MIT Builds Crash-proof Computer

August 24, 2015—MIT computer science researchers unveils a file system that is “mathematically guaranteed” not to lose files when a computer crashes. Their study is based on a process called formal verification, which involves mathematically describing the acceptable bounds of operation for a program, and then proving that the program will never go beyond those boundaries.

“What many people worry about is building these file systems to be reliable, both when they’re operating normally but also in the case of crashes, power failure, software bugs, hardware errors, what have you,” says Nickolai Zeldovich in a press statement. Zeldovich is a MIT Computer Science & Artificial Intelligence Laboratory (CSAIL) principal investigator who co-authored the new paper.

“Making sure that the file system can recover from a crash at any point is tricky because there are so many different places that you could crash. You literally have to consider every instruction or every disk operation and think, ‘Well, what if I crash now? What now? What now?’ And so empirically, people have found lots of bugs in file systems that have to do with crash recovery, and they keep finding them, even in very well tested file systems, because it’s just so hard to do.”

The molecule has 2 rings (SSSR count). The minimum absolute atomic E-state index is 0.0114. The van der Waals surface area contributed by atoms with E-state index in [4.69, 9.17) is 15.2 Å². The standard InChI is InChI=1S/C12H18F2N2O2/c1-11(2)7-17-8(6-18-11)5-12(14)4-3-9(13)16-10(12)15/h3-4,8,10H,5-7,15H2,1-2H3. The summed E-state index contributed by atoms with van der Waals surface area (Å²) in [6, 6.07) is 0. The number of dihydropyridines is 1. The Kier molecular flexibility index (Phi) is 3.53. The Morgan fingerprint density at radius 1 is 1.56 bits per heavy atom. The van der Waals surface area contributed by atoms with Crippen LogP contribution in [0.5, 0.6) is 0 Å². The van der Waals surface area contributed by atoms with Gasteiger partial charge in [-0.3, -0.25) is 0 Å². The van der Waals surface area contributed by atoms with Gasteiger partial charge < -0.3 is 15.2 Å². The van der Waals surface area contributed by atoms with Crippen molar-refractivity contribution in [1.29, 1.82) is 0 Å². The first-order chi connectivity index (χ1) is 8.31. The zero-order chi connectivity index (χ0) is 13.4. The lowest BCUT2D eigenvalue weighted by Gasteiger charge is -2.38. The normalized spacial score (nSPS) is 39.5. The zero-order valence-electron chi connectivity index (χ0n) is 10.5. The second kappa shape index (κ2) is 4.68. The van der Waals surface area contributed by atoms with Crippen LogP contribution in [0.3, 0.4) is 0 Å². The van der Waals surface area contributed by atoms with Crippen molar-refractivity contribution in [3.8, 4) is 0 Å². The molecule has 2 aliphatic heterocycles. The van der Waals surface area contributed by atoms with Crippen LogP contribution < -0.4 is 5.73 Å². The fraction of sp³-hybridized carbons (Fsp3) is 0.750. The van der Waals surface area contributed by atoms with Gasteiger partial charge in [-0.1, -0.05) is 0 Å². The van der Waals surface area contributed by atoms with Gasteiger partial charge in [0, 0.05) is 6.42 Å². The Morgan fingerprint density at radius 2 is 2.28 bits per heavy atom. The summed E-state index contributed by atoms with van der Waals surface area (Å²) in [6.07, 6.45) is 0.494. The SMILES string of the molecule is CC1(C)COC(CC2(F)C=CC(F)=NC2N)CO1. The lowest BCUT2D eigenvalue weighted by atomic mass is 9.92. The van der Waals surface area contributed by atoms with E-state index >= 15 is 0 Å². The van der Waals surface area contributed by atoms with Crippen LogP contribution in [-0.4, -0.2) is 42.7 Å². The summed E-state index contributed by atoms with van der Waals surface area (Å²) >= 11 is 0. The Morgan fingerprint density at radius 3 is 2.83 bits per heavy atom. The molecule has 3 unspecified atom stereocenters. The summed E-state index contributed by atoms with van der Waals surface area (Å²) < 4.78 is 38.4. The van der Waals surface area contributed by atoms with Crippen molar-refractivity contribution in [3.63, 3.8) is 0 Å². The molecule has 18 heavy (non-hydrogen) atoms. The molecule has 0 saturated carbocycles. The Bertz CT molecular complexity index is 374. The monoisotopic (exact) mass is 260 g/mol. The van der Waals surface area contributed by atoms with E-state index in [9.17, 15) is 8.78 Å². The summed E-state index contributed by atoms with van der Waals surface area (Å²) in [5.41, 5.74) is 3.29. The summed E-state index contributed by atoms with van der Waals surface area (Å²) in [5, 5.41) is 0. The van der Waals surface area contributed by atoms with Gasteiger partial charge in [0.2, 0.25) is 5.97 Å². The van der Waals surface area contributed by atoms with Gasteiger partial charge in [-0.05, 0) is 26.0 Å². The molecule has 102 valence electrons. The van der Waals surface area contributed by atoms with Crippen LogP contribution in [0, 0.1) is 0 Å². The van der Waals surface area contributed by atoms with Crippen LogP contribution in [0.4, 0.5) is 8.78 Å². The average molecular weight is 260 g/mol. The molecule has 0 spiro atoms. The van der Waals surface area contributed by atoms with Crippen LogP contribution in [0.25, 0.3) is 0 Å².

There had already been previous studies that proved on paper that a crash-proof system is feasible. MIT’s research however, is the first to prove it with an actual code of the file system itself.
The team will formally present their findings in the ACM Symposium on Operating Systems Principles in October 2015.

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